• Here is the tectonic map from Ballance et al., 1999.

  • Map of the Southwest Pacific Ocean showing the regional tectonic setting and location of the two dredged profiles. Depth contours in kilometres. The presently active arcs comprise New Zealand–Kermadec Ridge–Tonga Ridge, linked with Vanuatu by transforms associated with the North Fiji Basin. Colville Ridge–Lau Ridge is the remnant arc. Havre Trough–Lau Basin is the active backarc basin. Kermadec–Tonga Trench marks the site of subduction of Pacific lithosphere westward beneath Australian plate lithosphere. North and South Fiji Basins are marginal basins of late Neogene and probable Oligocene age, respectively. 5.4sK–Ar date of dredged basalt sample (Adams et al., 1994).

  • Here is a great summary of the fault mechanisms for earthquakes along this plate boundary (Yu, 2013).

  • Large subduction-zone interplate earthquakes (large open gray stars) labeled with event date, Mw, GCMT focal mechanisms, and GPS velocity vectors (gray arrows and black triangles labeled with station name). GPS velocities are listed in Table 3. Black lines indicate the Tonga–Kermadec and Vanuatu trenches. Note that the 2009/09/29 Samoa–Tonga outer trench-slope event (Mw 8.1) triggered large interplate doublets (both of Mw 7.8; Lay et al., 2010). The Pacific plate subducts westward beneath the Australian plate along the Tonga–Kermadec trench, whereas the Australian plate subducts eastward beneath the Vanuatu arc and North Fiji basin. The opposite orientation between the Tonga–Kermadec and Vanuatu subduction systems is due to complex and broad back-arc extension in the Lau and North Fiji basins (Pelletier et al., 1998).

    Regional map of moderate-sized (mb > 4:7) shallow-focus repeating earthquakes and background seismicity along the (a) Tonga–Kermadec and (b) Vanuatu (former New Hebrides) subduction zones. Shallow repeating earthquakes (black stars) and their available Global Centroid Moment Tensor (GCMT; Dziewoński et al., 1981; Ekström et al., 2003) are labeled with event date and doublet/cluster id where applicable. Colors of GCMT are used to distinguish nearby different repeaters. Source parameters for the clusters and doublets are listed in Tables 1 and 2. Background seismicity is shown as gray dots and large interplate earthquakes (moment magnitude, Mw > 7:3) since 1976 are shown as large open gray stars. Black lines indicate the trench (Bird, 2003) and slab contour at 50-km depth (Gudmundsson and Sambridge, 1998). Repeating earthquake clusters in the (a) T1 and T2 plate-interface regions in Tonga and (b) V3 plate-interface region in Vanuatu are used to study the fault-slip rate ( _d). A regional map of the Tonga–Kermadec–Vanuatu subduction zones is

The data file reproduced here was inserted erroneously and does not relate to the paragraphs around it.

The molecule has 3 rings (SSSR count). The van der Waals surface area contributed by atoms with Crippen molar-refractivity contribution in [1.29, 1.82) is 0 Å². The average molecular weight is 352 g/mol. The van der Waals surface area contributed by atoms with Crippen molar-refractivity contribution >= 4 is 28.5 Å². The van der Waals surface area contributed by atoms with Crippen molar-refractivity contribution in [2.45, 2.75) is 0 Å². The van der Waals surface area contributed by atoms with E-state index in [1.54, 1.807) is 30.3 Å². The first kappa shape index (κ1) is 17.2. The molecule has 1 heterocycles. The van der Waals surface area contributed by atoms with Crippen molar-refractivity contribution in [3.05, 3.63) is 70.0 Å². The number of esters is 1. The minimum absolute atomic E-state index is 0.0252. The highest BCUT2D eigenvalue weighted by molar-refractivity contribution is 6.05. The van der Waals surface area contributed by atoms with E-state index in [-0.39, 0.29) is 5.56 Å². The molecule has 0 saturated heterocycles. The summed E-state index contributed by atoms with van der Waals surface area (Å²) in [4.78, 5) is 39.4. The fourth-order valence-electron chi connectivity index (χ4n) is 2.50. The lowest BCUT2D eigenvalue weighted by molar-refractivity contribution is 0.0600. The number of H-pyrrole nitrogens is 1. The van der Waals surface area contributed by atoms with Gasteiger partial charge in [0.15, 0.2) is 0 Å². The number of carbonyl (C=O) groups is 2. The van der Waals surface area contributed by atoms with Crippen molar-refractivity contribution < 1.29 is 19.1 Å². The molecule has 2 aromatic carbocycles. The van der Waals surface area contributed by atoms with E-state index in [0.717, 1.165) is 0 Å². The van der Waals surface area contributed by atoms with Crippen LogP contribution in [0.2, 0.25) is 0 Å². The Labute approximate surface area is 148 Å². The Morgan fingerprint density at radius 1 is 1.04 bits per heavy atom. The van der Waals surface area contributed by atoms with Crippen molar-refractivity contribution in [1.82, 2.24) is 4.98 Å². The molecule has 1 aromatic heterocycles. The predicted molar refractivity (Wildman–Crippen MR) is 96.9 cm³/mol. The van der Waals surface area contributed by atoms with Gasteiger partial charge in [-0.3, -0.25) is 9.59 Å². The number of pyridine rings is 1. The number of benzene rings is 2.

shown in the inset figure, with the gray dotted box indicating the expanded region in the main figure.


    Basic & General References

  • Frisch, W., Meschede, M., Blakey, R., 2011. Plate Tectonics, Springer-Verlag, London, 213 pp.
  • Hayes, G., 2018, Slab2 – A Comprehensive Subduction Zone Geometry Model: U.S. Geological Survey data release,
  • Holt, W. E., C. Kreemer, A. J. Haines, L. Estey, C. Meertens, G. Blewitt, and D. Lavallee (2005), Project helps constrain continental dynamics and seismic hazards, Eos Trans. AGU, 86(41), 383–387, , /li>
  • Jessee, M.A.N., Hamburger, M. W., Allstadt, K., Wald, D. J., Robeson, S. M., Tanyas, H., et al. (2018). A global empirical model for near-real-time assessment of seismically induced landslides. Journal of Geophysical Research: Earth Surface, 123, 1835–1859.
  • Kreemer, C., J. Haines, W. Holt, G. Blewitt, and D. Lavallee (2000), On the determination of a global strain rate model, Geophys. J. Int., 52(10), 765–770.
  • Kreemer, C., W. E. Holt, and A. J. Haines (2003), An integrated global model of present-day plate motions and plate boundary deformation, Geophys. J. Int., 154(1), 8–34, ,
  • Kreemer, C., G. Blewitt, E.C. Klein, 2014. A geodetic plate motion and Global Strain Rate Model in Geochemistry, Geophysics, Geosystems, v. 15, p. 3849-3889,
  • Meyer, B., Saltus, R., Chulliat, a., 2017. EMAG2: Earth Magnetic Anomaly Grid (2-arc-minute resolution) Version 3. National Centers for Environmental Information, NOAA. Model.
  • Müller, R.D., Sdrolias, M., Gaina, C. and Roest, W.R., 2008, Age spreading rates and spreading asymmetry of the world’s ocean crust in Geochemistry, Geophysics, Geosystems, 9, Q04006,
  • Pagani,M. , J. Garcia-Pelaez, R. Gee, K. Johnson, V. Poggi, R. Styron, G. Weatherill, M. Simionato, D. Viganò, L. Danciu, D. Monelli (2018). Global Earthquake Model (GEM) Seismic Hazard Map (version 2018.1 – December 2018), DOI: 10.13117/GEM-GLOBAL-SEISMIC-HAZARD-MAP-2018.1
  • Silva, V ., D Amo-Oduro, A Calderon, J Dabbeek, V Despotaki, L Martins, A Rao, M Simionato, D Viganò, C Yepes, A Acevedo, N Horspool, H Crowley, K Jaiswal, M Journeay, M Pittore, 2018. Global Earthquake Model (GEM) Seismic Risk Map (version 2018.1).
  • Zhu, J., Baise, L. G., Thompson, E. M., 2017, An Updated Geospatial Liquefaction Model for Global Application, Bulletin of the Seismological Society of America, 107, p 1365-1385,
  • Specific References

  • Richards, S., Holm, R., and Barber, G., 2011. Skip Nav Destination When slabs collide: A tectonic assessment of deep earthquakes in the Tonga-Vanuatu region in Geology, c. 39, no. 8, p. 787-790,
  • Timm, C., Bassett, D., Graham, I. et al. Louisville seamount subduction and its implication on mantle flow beneath the central Tonga–Kermadec arc. Nat Commun 4, 1720 (2013).